Earnings of Pinnacle West Capital Corp. dropped 30 percent in the second quarter from a year ago as milder temperatures reduced demand for electricity from its Arizona Public Service subsidiary and the housing slump hurt its Sun-Cor Development unit.
On Thursday the Phoenix-based holding company reported net income of $79 million, or 78 cents a diluted share, for the quarter ended June 30. That compared with net income of $112.2 million, or $1.13 per diluted share, in the same quarter a year ago.
Revenue for the three months fell to $863.4 million from $925 million a year ago.
The “mild” weather this year was ironic because June was hotter than average. But June 2006 was even hotter, said chief financial officer Don Brandt.
The company also was hit by an $8 million regulatory disallowance during the latest quarter related to unplanned outages at the Palo Verde Nuclear Generating Station west of Phoenix. Those outages in 2005 resulted in added costs for the utility to obtain replacement power from more expensive plants. The Arizona Corporation Commission did not allow the company to recover those costs from ratepayers because commissioners said the outages could have been avoided.
APS Chief Executive Jack Davis said Palo Verde’s performance has improved and its output increased by 54 percent in the second quarter over the same quarter a year ago.
The earnings comparison with the previous year’s quarter also was hurt by the absence of $7 million in income tax credits the company recorded in 2006, the company said.
A 6.8 percent rate increase approved last month by the corporation commission to cover higher fuel costs did not take effect until July 1 and thus did not influence the second quarter results.
Pinnacle West Chairman Bill Post said he is dissatisfied with the company’s return on equity, which he said is inadequate to finance expansions needed to keep pace with Arizona’s rapid growth.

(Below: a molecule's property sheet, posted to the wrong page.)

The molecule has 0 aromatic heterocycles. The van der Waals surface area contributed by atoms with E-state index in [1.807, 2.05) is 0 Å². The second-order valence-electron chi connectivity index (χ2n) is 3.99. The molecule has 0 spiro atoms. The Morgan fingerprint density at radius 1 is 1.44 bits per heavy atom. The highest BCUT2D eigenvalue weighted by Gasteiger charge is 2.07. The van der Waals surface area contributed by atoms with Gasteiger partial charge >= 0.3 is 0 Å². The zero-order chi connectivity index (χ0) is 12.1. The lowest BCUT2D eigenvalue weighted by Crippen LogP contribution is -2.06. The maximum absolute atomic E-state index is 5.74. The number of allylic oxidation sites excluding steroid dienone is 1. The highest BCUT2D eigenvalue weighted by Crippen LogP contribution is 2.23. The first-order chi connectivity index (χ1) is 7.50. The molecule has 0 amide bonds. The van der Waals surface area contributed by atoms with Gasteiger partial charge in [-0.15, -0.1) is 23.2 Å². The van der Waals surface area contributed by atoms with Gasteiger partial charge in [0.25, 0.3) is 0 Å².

He said the company will make proposals later this year to the ACC on ways to fund growth.
Among the ideas that have been voiced at commission hearings is requiring developers to pay more of the cost of extending power lines to new subdivisions.
Post said the company also is trying to improve its financial results by operating more efficiently.
However, he said increased efficiencies alone will not pay for new infrastructure.
“The exceptional population growth in our service territory drives an ever-increasing demand for electricity,” he said.
“Going forward, we need to continue making substantial investments in infrastructure and long-term resources . . .”
On July 10 APS filed a request with the Federal Energy Regulatory Commission for another $37-million rate increase to cover higher costs for transmission lines.
Seventy percent of any increase approved by the federal regulators would to covered by retail customers and the remainder by wholesale customers.
However, the increase could not go into effect until approved by the state commission, said APS spokesman Alan Bunnell.
That might not happen until late 2009, he said.
Pinnacle West shares dropped 43 cents, or 1 percent, to close at $38.91 Thursday on the New York Stock Exchange.